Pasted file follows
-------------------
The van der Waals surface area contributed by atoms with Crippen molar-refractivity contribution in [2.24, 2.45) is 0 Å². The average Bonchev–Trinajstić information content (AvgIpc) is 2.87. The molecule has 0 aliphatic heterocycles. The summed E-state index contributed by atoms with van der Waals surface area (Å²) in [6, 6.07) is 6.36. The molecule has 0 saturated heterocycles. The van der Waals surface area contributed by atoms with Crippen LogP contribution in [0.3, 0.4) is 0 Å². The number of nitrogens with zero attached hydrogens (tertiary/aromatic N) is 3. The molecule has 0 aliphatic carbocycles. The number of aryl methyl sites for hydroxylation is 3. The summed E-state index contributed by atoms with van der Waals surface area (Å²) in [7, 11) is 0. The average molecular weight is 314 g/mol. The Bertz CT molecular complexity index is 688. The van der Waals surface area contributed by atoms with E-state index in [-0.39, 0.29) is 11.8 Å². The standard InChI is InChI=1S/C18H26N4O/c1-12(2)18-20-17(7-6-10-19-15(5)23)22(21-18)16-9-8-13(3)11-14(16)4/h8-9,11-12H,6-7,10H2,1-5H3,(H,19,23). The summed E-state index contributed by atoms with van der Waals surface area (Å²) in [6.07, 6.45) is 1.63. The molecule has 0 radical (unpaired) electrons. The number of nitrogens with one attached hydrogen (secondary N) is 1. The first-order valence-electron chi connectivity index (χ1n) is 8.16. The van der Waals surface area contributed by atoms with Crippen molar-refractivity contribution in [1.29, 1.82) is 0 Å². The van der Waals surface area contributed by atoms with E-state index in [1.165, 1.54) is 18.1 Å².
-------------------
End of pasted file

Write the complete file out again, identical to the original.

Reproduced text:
The van der Waals surface area contributed by atoms with Crippen molar-refractivity contribution in [2.24, 2.45) is 0 Å². The average Bonchev–Trinajstić information content (AvgIpc) is 2.87. The molecule has 0 aliphatic heterocycles. The summed E-state index contributed by atoms with van der Waals surface area (Å²) in [6, 6.07) is 6.36. The molecule has 0 saturated heterocycles. The van der Waals surface area contributed by atoms with Crippen LogP contribution in [0.3, 0.4) is 0 Å². The number of nitrogens with zero attached hydrogens (tertiary/aromatic N) is 3. The molecule has 0 aliphatic carbocycles. The number of aryl methyl sites for hydroxylation is 3. The summed E-state index contributed by atoms with van der Waals surface area (Å²) in [7, 11) is 0. The average molecular weight is 314 g/mol. The Bertz CT molecular complexity index is 688. The van der Waals surface area contributed by atoms with E-state index in [-0.39, 0.29) is 11.8 Å². The standard InChI is InChI=1S/C18H26N4O/c1-12(2)18-20-17(7-6-10-19-15(5)23)22(21-18)16-9-8-13(3)11-14(16)4/h8-9,11-12H,6-7,10H2,1-5H3,(H,19,23). The summed E-state index contributed by atoms with van der Waals surface area (Å²) in [6.07, 6.45) is 1.63. The molecule has 0 radical (unpaired) electrons. The number of nitrogens with one attached hydrogen (secondary N) is 1. The first-order valence-electron chi connectivity index (χ1n) is 8.16. The van der Waals surface area contributed by atoms with Crippen molar-refractivity contribution in [1.29, 1.82) is 0 Å². The van der Waals surface area contributed by atoms with E-state index in [1.165, 1.54) is 18.1 Å².